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At the interface of biology and computation
Taylor A., Piterman N., Ishtiaq S., Fisher J., Cook B., Cockerton C., Bourton S., Benque D.  CHI 2013 (Proceedings of the SIGCHI Conference on Human Factors in Computing Systems, Paris, France, Apr 27-May 2, 2013)493-502.2013.Type:Proceedings
Date Reviewed: Sep 12 2013

As computational biology and systems biology become mature disciplines, they need the kind of research attempted here. Many computer scientists have built complex, robust, sophisticated tools to model and analyze biological systems; over the last dozen years, several of these models have been used to develop accurate and detailed models of many well-known biological systems, including several metabolic and signaling gene networks. It can be argued that many of the resulting publications show how computational models reflect and confirm known understanding, but most tools have yet to bring about a better, deeper understanding of some less-understood systems, or to offer truly novel insights and suggestions for experiments to confirm them.

In this paper, the authors make use of the bio model analyzer (BMA) tool, developed primarily at Microsoft Research. The BMA uses Silverlight to provide a web-based graphical interface where networks of proteins can be drawn and placed within spaces identified as cells, and numerical values can be assigned to the concentrations and reaction parameters. Once a system is built, the user invokes the proof mode, with which semantic consequences of the system can be teased out. The process emphasizes the proof of stability, to the extent that each species of protein eventually reaches a fixed concentration value in every execution.

The introduction to the BMA tool is not particularly clear, nor is the description of how to use model checking when reasoning about genetic networks. Instead, the paper focuses on the issue of the usefulness (as opposed to the usability) of the BMA and of computational tools for science in general. This is done by walking through a case study with a biologist named Lucy (who is curiously not one of the authors of the paper), who expresses her reactions while using the BMA tool to study the genetic network underlying blood cell development. The description of her motivation points out one of the main potential benefits of modeling: being able to introduce perturbations into the system and prompt the shaping of “new hypotheses and ultimately new understandings.” The difficulties Lucy has with the particular tool being used (BMA) are described, including finding the right level of abstraction and understanding the subtle notion of time used in proofs obtained by model checking (as opposed to the more direct notion of time used in simulation tools).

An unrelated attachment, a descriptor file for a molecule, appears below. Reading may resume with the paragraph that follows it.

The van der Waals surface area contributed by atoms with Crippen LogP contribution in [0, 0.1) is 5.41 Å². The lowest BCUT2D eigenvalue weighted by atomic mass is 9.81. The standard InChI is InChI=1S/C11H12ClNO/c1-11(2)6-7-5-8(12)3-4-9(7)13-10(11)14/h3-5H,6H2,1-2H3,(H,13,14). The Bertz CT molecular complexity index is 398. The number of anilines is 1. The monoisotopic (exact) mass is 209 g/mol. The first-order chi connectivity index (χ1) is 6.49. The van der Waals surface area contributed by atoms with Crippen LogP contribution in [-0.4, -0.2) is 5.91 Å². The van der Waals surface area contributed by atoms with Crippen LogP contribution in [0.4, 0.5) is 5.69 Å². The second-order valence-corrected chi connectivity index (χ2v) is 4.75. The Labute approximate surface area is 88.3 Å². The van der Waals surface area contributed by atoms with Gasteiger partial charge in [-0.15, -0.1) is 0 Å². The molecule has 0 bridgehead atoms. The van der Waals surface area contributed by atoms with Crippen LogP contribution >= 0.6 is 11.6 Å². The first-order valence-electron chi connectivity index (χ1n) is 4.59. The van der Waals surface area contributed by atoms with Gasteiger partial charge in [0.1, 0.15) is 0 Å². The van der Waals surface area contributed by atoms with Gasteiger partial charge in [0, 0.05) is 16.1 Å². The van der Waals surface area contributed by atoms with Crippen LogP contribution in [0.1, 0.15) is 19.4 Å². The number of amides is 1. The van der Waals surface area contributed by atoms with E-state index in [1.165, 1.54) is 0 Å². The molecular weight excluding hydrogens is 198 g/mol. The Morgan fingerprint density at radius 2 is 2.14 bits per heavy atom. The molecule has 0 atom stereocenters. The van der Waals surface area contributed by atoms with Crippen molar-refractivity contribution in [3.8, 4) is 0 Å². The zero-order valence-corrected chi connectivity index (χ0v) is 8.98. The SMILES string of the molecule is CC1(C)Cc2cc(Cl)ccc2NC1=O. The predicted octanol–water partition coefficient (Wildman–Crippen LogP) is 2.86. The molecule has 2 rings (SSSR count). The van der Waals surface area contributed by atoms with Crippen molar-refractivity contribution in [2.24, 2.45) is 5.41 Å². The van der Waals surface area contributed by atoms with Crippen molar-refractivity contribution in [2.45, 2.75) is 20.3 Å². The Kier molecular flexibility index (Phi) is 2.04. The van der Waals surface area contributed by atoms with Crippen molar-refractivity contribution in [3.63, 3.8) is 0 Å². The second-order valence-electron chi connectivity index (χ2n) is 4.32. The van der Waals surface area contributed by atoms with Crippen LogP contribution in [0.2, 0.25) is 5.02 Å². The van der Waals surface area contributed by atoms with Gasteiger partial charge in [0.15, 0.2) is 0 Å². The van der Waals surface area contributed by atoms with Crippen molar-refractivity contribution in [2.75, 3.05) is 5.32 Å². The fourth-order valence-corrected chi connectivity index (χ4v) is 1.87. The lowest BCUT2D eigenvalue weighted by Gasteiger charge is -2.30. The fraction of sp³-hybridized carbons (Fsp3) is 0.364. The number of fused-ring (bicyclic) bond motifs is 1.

The description of this case is interspersed with more general discussions about using computational models as scientific tools. A contrast is made between a bottom-up approach, where experimental data drives the construction of a model, which simulates a real entity, and a top-down approach, such as that underlying BMA. The explanation of this top-down approach is somewhat fuzzy, which is unfortunate because it is an important aspect of the discussion. The authors state that the model is derived from the execution of a proof regarding the stability of the system. The initial model is then presumably refined with more details, and each refinement is only accepted if it maintains the desired property of stability.

It would have been useful to have a concrete example of this process of initial model postulation and refinement applied to a gene or protein network, but unfortunately none was included. Lucy’s work is only explained at a high level, and apparently none of the screen images are actually from this case study.

I also found the paper confusing because it mixes issues involving the use of BMA with more general, philosophical questions. For example, would any tool that intends to encourage users like Lucy to use a model checker have these same issues? How do bottom-up simulation tools for gene networks fare in terms of “modes of knowing”?

The conclusions in this paper are very interesting for anyone working in computational and systems biology, but they barely begin to address the issues. Maybe this paper should be seen as a starting point for a fruitful discussion on the role of computational techniques in biology--not in some idealized setup as imagined by tool builders, but in careful examination of the mental and philosophical underpinnings of biologists who are immersed in the details of problems and who may be willing to invest in using tools that can truly provide a significant new way of obtaining valuable insights.

Reviewer:  Sara Kalvala Review #: CR141546 (1311-1030)
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